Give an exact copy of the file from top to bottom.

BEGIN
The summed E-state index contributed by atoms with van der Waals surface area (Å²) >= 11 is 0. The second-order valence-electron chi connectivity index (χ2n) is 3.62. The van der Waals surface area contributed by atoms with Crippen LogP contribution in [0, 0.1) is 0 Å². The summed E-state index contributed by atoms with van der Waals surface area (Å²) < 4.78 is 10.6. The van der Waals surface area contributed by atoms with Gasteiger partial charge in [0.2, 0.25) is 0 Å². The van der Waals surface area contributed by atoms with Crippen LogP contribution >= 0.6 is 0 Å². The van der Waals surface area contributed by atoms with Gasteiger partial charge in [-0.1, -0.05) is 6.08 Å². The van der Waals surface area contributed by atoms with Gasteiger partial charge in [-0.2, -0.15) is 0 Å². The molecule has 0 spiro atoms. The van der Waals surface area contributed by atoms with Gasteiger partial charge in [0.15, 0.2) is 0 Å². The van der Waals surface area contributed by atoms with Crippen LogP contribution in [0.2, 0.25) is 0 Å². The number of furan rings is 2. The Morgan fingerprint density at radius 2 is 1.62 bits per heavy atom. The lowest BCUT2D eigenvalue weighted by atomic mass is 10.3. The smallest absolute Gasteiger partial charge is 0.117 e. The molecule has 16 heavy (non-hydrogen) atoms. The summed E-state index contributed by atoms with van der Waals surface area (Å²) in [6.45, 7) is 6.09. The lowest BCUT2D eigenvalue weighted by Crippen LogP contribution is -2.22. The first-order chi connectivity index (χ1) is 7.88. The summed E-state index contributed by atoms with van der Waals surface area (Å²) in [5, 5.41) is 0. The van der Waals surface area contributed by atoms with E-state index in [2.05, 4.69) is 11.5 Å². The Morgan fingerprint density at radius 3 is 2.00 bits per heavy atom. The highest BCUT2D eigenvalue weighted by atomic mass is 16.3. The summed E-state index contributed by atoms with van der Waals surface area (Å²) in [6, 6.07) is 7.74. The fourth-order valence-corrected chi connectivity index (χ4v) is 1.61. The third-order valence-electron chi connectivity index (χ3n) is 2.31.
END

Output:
The summed E-state index contributed by atoms with van der Waals surface area (Å²) >= 11 is 0. The second-order valence-electron chi connectivity index (χ2n) is 3.62. The van der Waals surface area contributed by atoms with Crippen LogP contribution in [0, 0.1) is 0 Å². The summed E-state index contributed by atoms with van der Waals surface area (Å²) < 4.78 is 10.6. The van der Waals surface area contributed by atoms with Gasteiger partial charge in [0.2, 0.25) is 0 Å². The van der Waals surface area contributed by atoms with Crippen LogP contribution >= 0.6 is 0 Å². The van der Waals surface area contributed by atoms with Gasteiger partial charge in [-0.1, -0.05) is 6.08 Å². The van der Waals surface area contributed by atoms with Gasteiger partial charge in [-0.2, -0.15) is 0 Å². The molecule has 0 spiro atoms. The van der Waals surface area contributed by atoms with Gasteiger partial charge in [0.15, 0.2) is 0 Å². The van der Waals surface area contributed by atoms with Crippen LogP contribution in [0.2, 0.25) is 0 Å². The number of furan rings is 2. The Morgan fingerprint density at radius 2 is 1.62 bits per heavy atom. The lowest BCUT2D eigenvalue weighted by atomic mass is 10.3. The smallest absolute Gasteiger partial charge is 0.117 e. The molecule has 16 heavy (non-hydrogen) atoms. The summed E-state index contributed by atoms with van der Waals surface area (Å²) in [6.45, 7) is 6.09. The lowest BCUT2D eigenvalue weighted by Crippen LogP contribution is -2.22. The first-order chi connectivity index (χ1) is 7.88. The summed E-state index contributed by atoms with van der Waals surface area (Å²) in [5, 5.41) is 0. The van der Waals surface area contributed by atoms with E-state index in [2.05, 4.69) is 11.5 Å². The Morgan fingerprint density at radius 3 is 2.00 bits per heavy atom. The highest BCUT2D eigenvalue weighted by atomic mass is 16.3. The summed E-state index contributed by atoms with van der Waals surface area (Å²) in [6, 6.07) is 7.74. The fourth-order valence-corrected chi connectivity index (χ4v) is 1.61. The third-order valence-electron chi connectivity index (χ3n) is 2.31.